Language as a Problem-Solving Tool

The RIE approach assumes that no matter his/her age a child is able to understand a great deal about what is going on around him/her. RIE parents talk to their babies from birth on as though they will understand, not only the tone, but also the content of the message.

Equally important in the RIE philosophy is the idea that infants are/can be competent individuals, capable of confronting and resolving age-appropriate dilemmas. RIE babies are allowed and encouraged to solve their own problems whenever reasonable and safe,

While RIE does not emphasize infants’ language development, nor even suggest that using RIE’s guidelines will accelerate the growth of language, it should not be surprising that babies who are talked to and listened to, and are allowed to engage in problem-solving will begin at an early age to use language as a problem-solving tool.

As “RIE parents” we began speaking to Nathan the day he was born. We always address him in tones of voice which indicate our respect for him as a person; we also treat his responses with respect.

Even though we have always behaved as though Nathan could understand our words, we have sometimes been surprised at how much he actually does understand. For instance, one day  when he was about 13 months old, Nathan indicated that he wanted to look at the dog outside the window. Neither Ben nor I was available to lift him up to see, so we suggested that he go into the other room, get a stool, bring it back to the window and climb up to look out. We had no idea what Nathan would do as he crept out of the room. A few minutes later we heard the rumble of something being pushed down the hail, and Nathan shortly appeared in the doorway with the stool and an ear-to-ear grin. He pushed the stool to the window and clambered up to peer out, leaving us determined never to underestimate his comprehension.

At our house, the bedtime routine includes bath, then stories on the big bed, and last cuddling into the crib with special blankets. When Nathan was about 14 months old, we gave him the responsibility of ending his story-time and telling us when he was ready for bed. We simply said, “Tell us when you’re ready to go to bed.” From that time on, nearly every night, he stops the story after about ten minutes and says, “Night-night now,” and off he goes.

As Nathan’s vocabulary has grown, we naturally expect him to use the words he knows. When he was about 15 months old, we stopped responding to grunts and whines, and now we ask him to tell us what he wants in a normal tone of voice. We have found that Nathan is able to express his wants and needs in words or through actions. When he doesn’t know the name of something he wants, he points or reaches toward it, or finds an analogy. For example, when he was 18 months old, his regular carer gave him a drink of apple juice diluted with water. Apparently, the proportion of water to juice was higher than usual, because after tasting it, he held the cup out to her and said, “More juice, no water.”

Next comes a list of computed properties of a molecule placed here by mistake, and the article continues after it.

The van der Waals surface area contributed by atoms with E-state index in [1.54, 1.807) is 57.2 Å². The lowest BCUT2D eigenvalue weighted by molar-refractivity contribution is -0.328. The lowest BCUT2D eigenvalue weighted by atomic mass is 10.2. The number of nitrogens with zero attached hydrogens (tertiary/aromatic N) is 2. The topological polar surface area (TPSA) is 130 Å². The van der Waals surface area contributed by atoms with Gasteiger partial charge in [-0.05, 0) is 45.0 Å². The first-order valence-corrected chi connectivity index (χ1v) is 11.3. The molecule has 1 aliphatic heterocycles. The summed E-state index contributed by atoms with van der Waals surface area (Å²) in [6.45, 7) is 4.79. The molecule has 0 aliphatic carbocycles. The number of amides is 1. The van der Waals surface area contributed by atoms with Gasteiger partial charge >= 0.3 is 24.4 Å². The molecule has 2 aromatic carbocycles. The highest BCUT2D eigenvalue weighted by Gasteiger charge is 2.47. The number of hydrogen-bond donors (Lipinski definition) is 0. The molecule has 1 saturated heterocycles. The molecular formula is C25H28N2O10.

Because we listen to Nathan, and take him seriously, he is confident about trying new language skills. He has invented two contractions: “in’t”, as in “Cup, milk in’t”, and “on’t”, as in “Put peanut butter on’t”. He also feels free to use the words he knows to describe things whose names he doesn’t know. When he was 19 months old, we were walking on the sidewalk when he said what sounded like ”Hot leaf”. Wondering if I had heard correctly, I repeated, “Hot leaf?”  “Yeah. hot leaf,” Nathan said, and pointed to the bright orange petal of a bird-of-paradise flower.

Probably the most important aspect of language as a problem-solving tool is being able to get help when it is genuinely needed. The newborn quickly learns that a cry brings help/comfort, and that literal cry for help extends well past infancy. However, when language is a natural part of a very young child’s repertoire, it soon becomes even more powerful than a cry, because it can get specific, appropriate assistance very quickly.

One day when Nathan was about 19 months old, he was playing under the kitchen table while I did chores in various parts of the house. As I passed through the kitchen, he showed me how he was climbing around under the table, saying “underneath.”  I told him I thought that looked like fun, and went off into the bedroom. A couple of minutes later, I heard a near-panicked Nathan calling, “Stuck! Stuck, Mommy, stuck!” I raced into the kitchen to find Nathan under the table with his head wedged sideways into the 3-inch space between the table’s lower cross-members and the floor. It took a minute or so for me to help him get himself out of the jam, but he emerged unscathed. (He still plays under the table, and hasn’t gotten “stuck” again.)

However, there are a few instances when even language can’t get him what he wants. A few weeks ago, Nathan, now at 21 months, had a bad case of stomach flu. For nearly three days, he could keep nothing down. Toward the end of the second day of vomiting, he asked for orange juice. I denied his request, explaining that his tummy was too sick for juice, and offered a sip of water. He began to cry and said, “Orange juice, ple-e-ease.” I again offered water and said I was sorry, but he was too sick for juice, that it would make him throw up.  In a last-ditch effort to get the longed-for juice, he said, “Orange juice, please. Nathan be very careful!” It seemed to me that he was trying to tell me that he’d try his best not to throw up, if I’d just give him some juice. He eventually settled for water, poor guy!

Educaring® Volume IV / Number 1 / Winter 1983